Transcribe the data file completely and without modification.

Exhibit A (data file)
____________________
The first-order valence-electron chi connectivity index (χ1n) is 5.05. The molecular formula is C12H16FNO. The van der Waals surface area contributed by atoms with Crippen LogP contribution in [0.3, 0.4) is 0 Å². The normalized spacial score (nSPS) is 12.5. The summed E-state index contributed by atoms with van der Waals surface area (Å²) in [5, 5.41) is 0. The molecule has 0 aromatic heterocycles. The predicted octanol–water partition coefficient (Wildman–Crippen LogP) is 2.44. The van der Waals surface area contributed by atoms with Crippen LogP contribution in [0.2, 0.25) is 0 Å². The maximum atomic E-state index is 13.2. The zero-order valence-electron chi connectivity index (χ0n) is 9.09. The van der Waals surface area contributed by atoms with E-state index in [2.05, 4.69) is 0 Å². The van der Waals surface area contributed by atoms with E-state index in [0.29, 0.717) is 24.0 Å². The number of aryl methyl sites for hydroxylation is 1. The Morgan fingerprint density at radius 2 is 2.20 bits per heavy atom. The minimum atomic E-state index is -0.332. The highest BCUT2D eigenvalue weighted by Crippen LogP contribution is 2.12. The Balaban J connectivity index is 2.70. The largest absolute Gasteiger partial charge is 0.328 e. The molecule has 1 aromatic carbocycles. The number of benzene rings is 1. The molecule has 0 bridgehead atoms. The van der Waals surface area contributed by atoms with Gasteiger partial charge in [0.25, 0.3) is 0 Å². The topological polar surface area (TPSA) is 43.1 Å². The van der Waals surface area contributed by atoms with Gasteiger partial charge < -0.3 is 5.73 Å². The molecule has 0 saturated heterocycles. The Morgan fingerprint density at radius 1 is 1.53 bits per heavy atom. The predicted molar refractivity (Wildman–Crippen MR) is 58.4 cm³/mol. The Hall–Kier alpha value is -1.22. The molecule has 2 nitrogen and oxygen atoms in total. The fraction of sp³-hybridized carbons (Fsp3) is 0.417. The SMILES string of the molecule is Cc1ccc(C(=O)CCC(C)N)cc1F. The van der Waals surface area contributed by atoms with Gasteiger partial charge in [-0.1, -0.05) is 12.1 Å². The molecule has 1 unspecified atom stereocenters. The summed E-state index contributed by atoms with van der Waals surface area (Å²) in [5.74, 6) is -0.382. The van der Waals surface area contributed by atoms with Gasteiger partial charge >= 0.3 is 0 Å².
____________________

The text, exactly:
The first-order valence-electron chi connectivity index (χ1n) is 5.05. The molecular formula is C12H16FNO. The van der Waals surface area contributed by atoms with Crippen LogP contribution in [0.3, 0.4) is 0 Å². The normalized spacial score (nSPS) is 12.5. The summed E-state index contributed by atoms with van der Waals surface area (Å²) in [5, 5.41) is 0. The molecule has 0 aromatic heterocycles. The predicted octanol–water partition coefficient (Wildman–Crippen LogP) is 2.44. The van der Waals surface area contributed by atoms with Crippen LogP contribution in [0.2, 0.25) is 0 Å². The maximum atomic E-state index is 13.2. The zero-order valence-electron chi connectivity index (χ0n) is 9.09. The van der Waals surface area contributed by atoms with E-state index in [2.05, 4.69) is 0 Å². The van der Waals surface area contributed by atoms with E-state index in [0.29, 0.717) is 24.0 Å². The number of aryl methyl sites for hydroxylation is 1. The Morgan fingerprint density at radius 2 is 2.20 bits per heavy atom. The minimum atomic E-state index is -0.332. The highest BCUT2D eigenvalue weighted by Crippen LogP contribution is 2.12. The Balaban J connectivity index is 2.70. The largest absolute Gasteiger partial charge is 0.328 e. The molecule has 1 aromatic carbocycles. The number of benzene rings is 1. The molecule has 0 bridgehead atoms. The van der Waals surface area contributed by atoms with Gasteiger partial charge in [0.25, 0.3) is 0 Å². The topological polar surface area (TPSA) is 43.1 Å². The van der Waals surface area contributed by atoms with Gasteiger partial charge < -0.3 is 5.73 Å². The molecule has 0 saturated heterocycles. The Morgan fingerprint density at radius 1 is 1.53 bits per heavy atom. The predicted molar refractivity (Wildman–Crippen MR) is 58.4 cm³/mol. The Hall–Kier alpha value is -1.22. The molecule has 2 nitrogen and oxygen atoms in total. The fraction of sp³-hybridized carbons (Fsp3) is 0.417. The SMILES string of the molecule is Cc1ccc(C(=O)CCC(C)N)cc1F. The van der Waals surface area contributed by atoms with Gasteiger partial charge in [-0.1, -0.05) is 12.1 Å². The molecule has 1 unspecified atom stereocenters. The summed E-state index contributed by atoms with van der Waals surface area (Å²) in [5.74, 6) is -0.382. The van der Waals surface area contributed by atoms with Gasteiger partial charge >= 0.3 is 0 Å².